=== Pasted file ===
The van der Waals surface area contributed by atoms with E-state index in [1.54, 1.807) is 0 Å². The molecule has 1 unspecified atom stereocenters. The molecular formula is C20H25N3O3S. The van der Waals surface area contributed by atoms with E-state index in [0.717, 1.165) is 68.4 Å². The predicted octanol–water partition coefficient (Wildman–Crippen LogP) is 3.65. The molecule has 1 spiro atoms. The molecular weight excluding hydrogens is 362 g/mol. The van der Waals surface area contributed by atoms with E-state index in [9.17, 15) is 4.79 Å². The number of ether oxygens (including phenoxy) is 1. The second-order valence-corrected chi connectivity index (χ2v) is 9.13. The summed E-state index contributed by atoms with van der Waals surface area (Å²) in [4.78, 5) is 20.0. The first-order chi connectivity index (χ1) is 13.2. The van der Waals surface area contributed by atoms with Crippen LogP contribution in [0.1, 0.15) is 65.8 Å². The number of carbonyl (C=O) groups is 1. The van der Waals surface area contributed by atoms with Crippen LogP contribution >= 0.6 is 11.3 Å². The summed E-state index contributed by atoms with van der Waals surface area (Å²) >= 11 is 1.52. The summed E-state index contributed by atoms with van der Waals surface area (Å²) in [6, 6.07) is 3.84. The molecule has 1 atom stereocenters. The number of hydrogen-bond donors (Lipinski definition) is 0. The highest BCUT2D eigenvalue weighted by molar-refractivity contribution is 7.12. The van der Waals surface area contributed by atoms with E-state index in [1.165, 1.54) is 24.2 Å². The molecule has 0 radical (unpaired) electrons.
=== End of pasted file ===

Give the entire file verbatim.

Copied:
The van der Waals surface area contributed by atoms with E-state index in [1.54, 1.807) is 0 Å². The molecule has 1 unspecified atom stereocenters. The molecular formula is C20H25N3O3S. The van der Waals surface area contributed by atoms with E-state index in [0.717, 1.165) is 68.4 Å². The predicted octanol–water partition coefficient (Wildman–Crippen LogP) is 3.65. The molecule has 1 spiro atoms. The molecular weight excluding hydrogens is 362 g/mol. The van der Waals surface area contributed by atoms with E-state index in [9.17, 15) is 4.79 Å². The number of ether oxygens (including phenoxy) is 1. The second-order valence-corrected chi connectivity index (χ2v) is 9.13. The summed E-state index contributed by atoms with van der Waals surface area (Å²) in [4.78, 5) is 20.0. The first-order chi connectivity index (χ1) is 13.2. The van der Waals surface area contributed by atoms with Crippen LogP contribution in [0.1, 0.15) is 65.8 Å². The number of carbonyl (C=O) groups is 1. The van der Waals surface area contributed by atoms with Crippen LogP contribution >= 0.6 is 11.3 Å². The summed E-state index contributed by atoms with van der Waals surface area (Å²) >= 11 is 1.52. The summed E-state index contributed by atoms with van der Waals surface area (Å²) in [6, 6.07) is 3.84. The molecule has 1 atom stereocenters. The number of hydrogen-bond donors (Lipinski definition) is 0. The highest BCUT2D eigenvalue weighted by molar-refractivity contribution is 7.12. The van der Waals surface area contributed by atoms with E-state index in [1.165, 1.54) is 24.2 Å². The molecule has 0 radical (unpaired) electrons.